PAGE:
or rather, it is said, gambled away, by Henry VIII. In 1292 a clock in Canterbury cathedral is mentioned as costing £30, and another at St Albans, by R. Wallingford, the abbot in 1326, is said to have been such as there was not in all Europe, showing various astronomical phenomena. A description of one in Dover Castle with the date 1348 on it was published by Admiral W. H. Smyth (1788–1865) in 1851, and the clock itself was exhibited going, in the Scientific Exhibition of 1876. A very similar one, made by Henry de Vick for the French king Charles V. in 1379 was much like the common clocks of the 18th century, except that it had a vibrating balance instead of a pendulum. The works of one of these old clocks still exist in a going condition at the Victoria and Albert Museum. It came from Wells cathedral, having previously been at Glastonbury abbey.
Fig. 1.—Verge Escapement.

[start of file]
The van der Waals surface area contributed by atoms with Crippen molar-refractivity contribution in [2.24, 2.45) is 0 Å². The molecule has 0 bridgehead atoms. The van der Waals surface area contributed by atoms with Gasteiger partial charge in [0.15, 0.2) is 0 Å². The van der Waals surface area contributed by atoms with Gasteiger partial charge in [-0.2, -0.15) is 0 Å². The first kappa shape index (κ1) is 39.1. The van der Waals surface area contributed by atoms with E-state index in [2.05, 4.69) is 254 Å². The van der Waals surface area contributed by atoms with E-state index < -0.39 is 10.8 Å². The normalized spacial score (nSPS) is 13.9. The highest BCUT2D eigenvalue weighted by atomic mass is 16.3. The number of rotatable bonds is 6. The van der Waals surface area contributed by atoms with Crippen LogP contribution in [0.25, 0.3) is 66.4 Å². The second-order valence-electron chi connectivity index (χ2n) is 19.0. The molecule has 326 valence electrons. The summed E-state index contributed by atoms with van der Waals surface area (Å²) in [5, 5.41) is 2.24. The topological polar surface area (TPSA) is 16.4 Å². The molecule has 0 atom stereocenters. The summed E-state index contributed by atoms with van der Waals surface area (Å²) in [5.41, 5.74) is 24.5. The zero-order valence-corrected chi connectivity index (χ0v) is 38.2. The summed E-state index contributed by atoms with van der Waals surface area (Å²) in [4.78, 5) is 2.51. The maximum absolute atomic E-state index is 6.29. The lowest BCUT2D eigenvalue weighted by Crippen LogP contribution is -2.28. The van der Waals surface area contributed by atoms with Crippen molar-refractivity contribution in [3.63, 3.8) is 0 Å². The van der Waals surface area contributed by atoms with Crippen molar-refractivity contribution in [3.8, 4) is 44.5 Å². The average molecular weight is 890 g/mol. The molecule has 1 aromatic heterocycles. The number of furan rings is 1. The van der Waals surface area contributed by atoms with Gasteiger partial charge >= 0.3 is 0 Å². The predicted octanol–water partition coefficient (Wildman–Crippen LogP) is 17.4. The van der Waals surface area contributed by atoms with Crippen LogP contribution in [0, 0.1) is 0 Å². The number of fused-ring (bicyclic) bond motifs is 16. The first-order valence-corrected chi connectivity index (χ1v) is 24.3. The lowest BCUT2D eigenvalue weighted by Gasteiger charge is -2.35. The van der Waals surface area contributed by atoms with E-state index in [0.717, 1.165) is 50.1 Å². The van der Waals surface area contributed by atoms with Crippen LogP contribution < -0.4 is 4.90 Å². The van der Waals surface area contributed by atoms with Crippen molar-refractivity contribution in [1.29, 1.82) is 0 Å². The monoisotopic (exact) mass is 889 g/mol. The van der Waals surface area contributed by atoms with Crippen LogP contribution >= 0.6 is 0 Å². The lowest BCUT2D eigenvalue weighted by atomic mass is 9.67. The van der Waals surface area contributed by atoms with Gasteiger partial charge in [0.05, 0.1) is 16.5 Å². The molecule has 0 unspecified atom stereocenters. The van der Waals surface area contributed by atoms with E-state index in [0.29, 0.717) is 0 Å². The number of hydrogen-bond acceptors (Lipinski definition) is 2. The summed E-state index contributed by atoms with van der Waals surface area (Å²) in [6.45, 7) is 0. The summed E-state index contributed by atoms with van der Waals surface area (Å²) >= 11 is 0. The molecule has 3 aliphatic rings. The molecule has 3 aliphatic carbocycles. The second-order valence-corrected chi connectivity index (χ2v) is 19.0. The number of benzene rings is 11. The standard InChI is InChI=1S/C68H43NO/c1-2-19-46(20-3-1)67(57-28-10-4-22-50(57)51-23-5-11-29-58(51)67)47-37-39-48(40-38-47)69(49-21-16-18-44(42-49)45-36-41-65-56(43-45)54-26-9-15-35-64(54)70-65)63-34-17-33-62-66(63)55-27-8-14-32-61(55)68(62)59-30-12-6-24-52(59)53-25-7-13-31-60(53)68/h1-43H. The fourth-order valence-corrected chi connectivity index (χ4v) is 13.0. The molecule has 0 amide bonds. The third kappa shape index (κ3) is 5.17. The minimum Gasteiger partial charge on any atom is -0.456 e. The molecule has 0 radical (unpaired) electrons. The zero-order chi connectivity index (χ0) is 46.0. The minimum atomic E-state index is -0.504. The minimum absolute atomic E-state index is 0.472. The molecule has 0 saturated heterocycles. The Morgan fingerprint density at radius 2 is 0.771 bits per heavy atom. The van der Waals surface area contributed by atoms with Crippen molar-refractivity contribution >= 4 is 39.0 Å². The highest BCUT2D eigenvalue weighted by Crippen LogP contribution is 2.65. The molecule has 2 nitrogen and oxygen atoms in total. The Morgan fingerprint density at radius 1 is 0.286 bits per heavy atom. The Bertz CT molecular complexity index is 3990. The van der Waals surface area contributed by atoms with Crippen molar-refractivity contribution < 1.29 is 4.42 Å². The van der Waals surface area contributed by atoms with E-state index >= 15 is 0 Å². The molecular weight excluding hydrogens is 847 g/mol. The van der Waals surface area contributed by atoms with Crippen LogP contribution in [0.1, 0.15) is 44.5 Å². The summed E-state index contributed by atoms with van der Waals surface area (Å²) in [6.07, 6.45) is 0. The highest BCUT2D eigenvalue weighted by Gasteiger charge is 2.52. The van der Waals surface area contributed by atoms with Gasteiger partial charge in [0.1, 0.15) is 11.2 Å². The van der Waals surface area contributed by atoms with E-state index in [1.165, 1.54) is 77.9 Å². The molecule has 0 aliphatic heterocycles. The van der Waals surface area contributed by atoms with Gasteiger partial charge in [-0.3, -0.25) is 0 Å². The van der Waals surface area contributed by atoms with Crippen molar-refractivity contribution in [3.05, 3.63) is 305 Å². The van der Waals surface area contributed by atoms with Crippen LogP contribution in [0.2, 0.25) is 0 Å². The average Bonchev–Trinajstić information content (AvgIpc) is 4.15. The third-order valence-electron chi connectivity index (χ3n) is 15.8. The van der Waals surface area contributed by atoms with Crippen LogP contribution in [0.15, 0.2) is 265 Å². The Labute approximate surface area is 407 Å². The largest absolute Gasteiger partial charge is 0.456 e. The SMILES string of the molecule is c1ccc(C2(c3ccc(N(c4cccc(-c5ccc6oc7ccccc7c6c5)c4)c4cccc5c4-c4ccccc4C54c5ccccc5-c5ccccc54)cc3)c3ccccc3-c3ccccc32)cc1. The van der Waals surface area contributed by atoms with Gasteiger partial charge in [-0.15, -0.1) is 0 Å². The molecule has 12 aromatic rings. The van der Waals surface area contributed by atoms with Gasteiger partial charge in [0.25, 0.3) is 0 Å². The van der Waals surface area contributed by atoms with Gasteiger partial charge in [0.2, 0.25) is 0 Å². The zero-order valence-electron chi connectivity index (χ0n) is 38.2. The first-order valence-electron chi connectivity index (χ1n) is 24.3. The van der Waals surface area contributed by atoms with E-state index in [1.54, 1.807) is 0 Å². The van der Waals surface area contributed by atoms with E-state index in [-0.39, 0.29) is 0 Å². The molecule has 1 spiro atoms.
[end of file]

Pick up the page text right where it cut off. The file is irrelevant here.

These old clocks had what is called a verge escapement, and a balance. The train of wheels ended with a crown wheel, that is, a wheel serrated with teeth like those of a saw, placed parallel with its axis (fig. 1). These teeth, D, engaged with pallets CB, CA, mounted on a verge or staff placed parallel to the face of the crown wheel. As the crown wheel was turned round the teeth pushed the pallets alternately until one or the other slid past a tooth, and thus let the crown wheel rotate. When one pallet had slipped over a tooth, the other pallet caught a corresponding tooth on the opposite side of the wheel. The verge was terminated by a balance rod placed at right angles to it with a ball at each end. It is evident that when the force of any tooth on the crown wheel began to act on a pallet, it communicated motion to the balance and thus caused it to rotate. This motion would of course be accelerated, not uniformly, but according to some law dependent on the shape of the teeth and pallets. When the motion had reached its maximum, the tooth slipped past the pallet. The other pallet now engaged another tooth on the opposite side of the wheel. The motion of the balls, however, went on and they continued to swing round, but this time they were opposed by the pressure of the tooth. For a time they overcame that pressure, and drove the tooth back, causing a recoil. As, however, every motion if subjected to an adverse acceleration (i.e. a retardation) must come to rest, the balls stopped, and then the tooth, which had been forced to recoil, advanced in its turn, and the swing was repeated. The arrangement was thus very like a huge watch balance wheel in which the driving weight acted in a very irregular manner, not only as a driving force, but also as a regulating spring. The going of such clocks was influenced greatly by friction and by the oil on the parts, and never could be satisfactory, for the time varied with every variation in the swing of the balls, and this again with every variation of the effective driving force.